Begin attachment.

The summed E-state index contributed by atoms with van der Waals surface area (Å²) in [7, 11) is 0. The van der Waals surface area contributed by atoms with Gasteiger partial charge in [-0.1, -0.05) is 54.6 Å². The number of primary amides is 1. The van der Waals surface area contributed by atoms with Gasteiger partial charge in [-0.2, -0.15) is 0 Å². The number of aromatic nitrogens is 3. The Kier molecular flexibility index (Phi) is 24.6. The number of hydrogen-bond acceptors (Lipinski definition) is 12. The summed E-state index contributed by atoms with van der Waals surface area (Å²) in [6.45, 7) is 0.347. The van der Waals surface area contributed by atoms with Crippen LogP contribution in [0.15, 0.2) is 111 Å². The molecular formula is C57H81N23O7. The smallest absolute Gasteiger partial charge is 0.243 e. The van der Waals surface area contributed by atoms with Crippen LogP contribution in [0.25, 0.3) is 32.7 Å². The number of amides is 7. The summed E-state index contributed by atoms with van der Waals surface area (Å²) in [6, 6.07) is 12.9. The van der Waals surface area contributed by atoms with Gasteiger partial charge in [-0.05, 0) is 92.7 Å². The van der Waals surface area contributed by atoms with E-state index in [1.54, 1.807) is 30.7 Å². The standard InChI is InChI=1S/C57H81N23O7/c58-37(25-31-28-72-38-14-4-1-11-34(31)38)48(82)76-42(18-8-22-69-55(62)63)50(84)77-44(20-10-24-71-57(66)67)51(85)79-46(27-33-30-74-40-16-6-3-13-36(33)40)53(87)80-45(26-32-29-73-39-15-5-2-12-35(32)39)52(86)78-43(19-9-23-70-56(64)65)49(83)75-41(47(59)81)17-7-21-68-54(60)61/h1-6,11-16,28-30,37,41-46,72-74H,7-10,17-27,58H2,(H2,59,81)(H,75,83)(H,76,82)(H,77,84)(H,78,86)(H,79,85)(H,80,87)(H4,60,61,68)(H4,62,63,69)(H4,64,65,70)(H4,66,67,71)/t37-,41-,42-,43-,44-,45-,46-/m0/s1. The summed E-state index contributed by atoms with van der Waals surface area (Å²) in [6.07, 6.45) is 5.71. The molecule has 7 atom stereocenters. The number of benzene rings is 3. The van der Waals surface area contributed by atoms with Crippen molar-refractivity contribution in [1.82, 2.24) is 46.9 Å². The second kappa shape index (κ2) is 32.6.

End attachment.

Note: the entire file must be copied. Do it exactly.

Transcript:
The summed E-state index contributed by atoms with van der Waals surface area (Å²) in [7, 11) is 0. The van der Waals surface area contributed by atoms with Gasteiger partial charge in [-0.1, -0.05) is 54.6 Å². The number of primary amides is 1. The van der Waals surface area contributed by atoms with Gasteiger partial charge in [-0.2, -0.15) is 0 Å². The number of aromatic nitrogens is 3. The Kier molecular flexibility index (Phi) is 24.6. The number of hydrogen-bond acceptors (Lipinski definition) is 12. The summed E-state index contributed by atoms with van der Waals surface area (Å²) in [6.45, 7) is 0.347. The van der Waals surface area contributed by atoms with Crippen LogP contribution in [0.15, 0.2) is 111 Å². The molecular formula is C57H81N23O7. The smallest absolute Gasteiger partial charge is 0.243 e. The van der Waals surface area contributed by atoms with Crippen LogP contribution in [0.25, 0.3) is 32.7 Å². The number of amides is 7. The summed E-state index contributed by atoms with van der Waals surface area (Å²) in [6, 6.07) is 12.9. The van der Waals surface area contributed by atoms with Gasteiger partial charge in [-0.05, 0) is 92.7 Å². The van der Waals surface area contributed by atoms with E-state index in [1.54, 1.807) is 30.7 Å². The standard InChI is InChI=1S/C57H81N23O7/c58-37(25-31-28-72-38-14-4-1-11-34(31)38)48(82)76-42(18-8-22-69-55(62)63)50(84)77-44(20-10-24-71-57(66)67)51(85)79-46(27-33-30-74-40-16-6-3-13-36(33)40)53(87)80-45(26-32-29-73-39-15-5-2-12-35(32)39)52(86)78-43(19-9-23-70-56(64)65)49(83)75-41(47(59)81)17-7-21-68-54(60)61/h1-6,11-16,28-30,37,41-46,72-74H,7-10,17-27,58H2,(H2,59,81)(H,75,83)(H,76,82)(H,77,84)(H,78,86)(H,79,85)(H,80,87)(H4,60,61,68)(H4,62,63,69)(H4,64,65,70)(H4,66,67,71)/t37-,41-,42-,43-,44-,45-,46-/m0/s1. The summed E-state index contributed by atoms with van der Waals surface area (Å²) in [6.07, 6.45) is 5.71. The molecule has 7 atom stereocenters. The number of benzene rings is 3. The van der Waals surface area contributed by atoms with Crippen molar-refractivity contribution in [1.82, 2.24) is 46.9 Å². The second kappa shape index (κ2) is 32.6.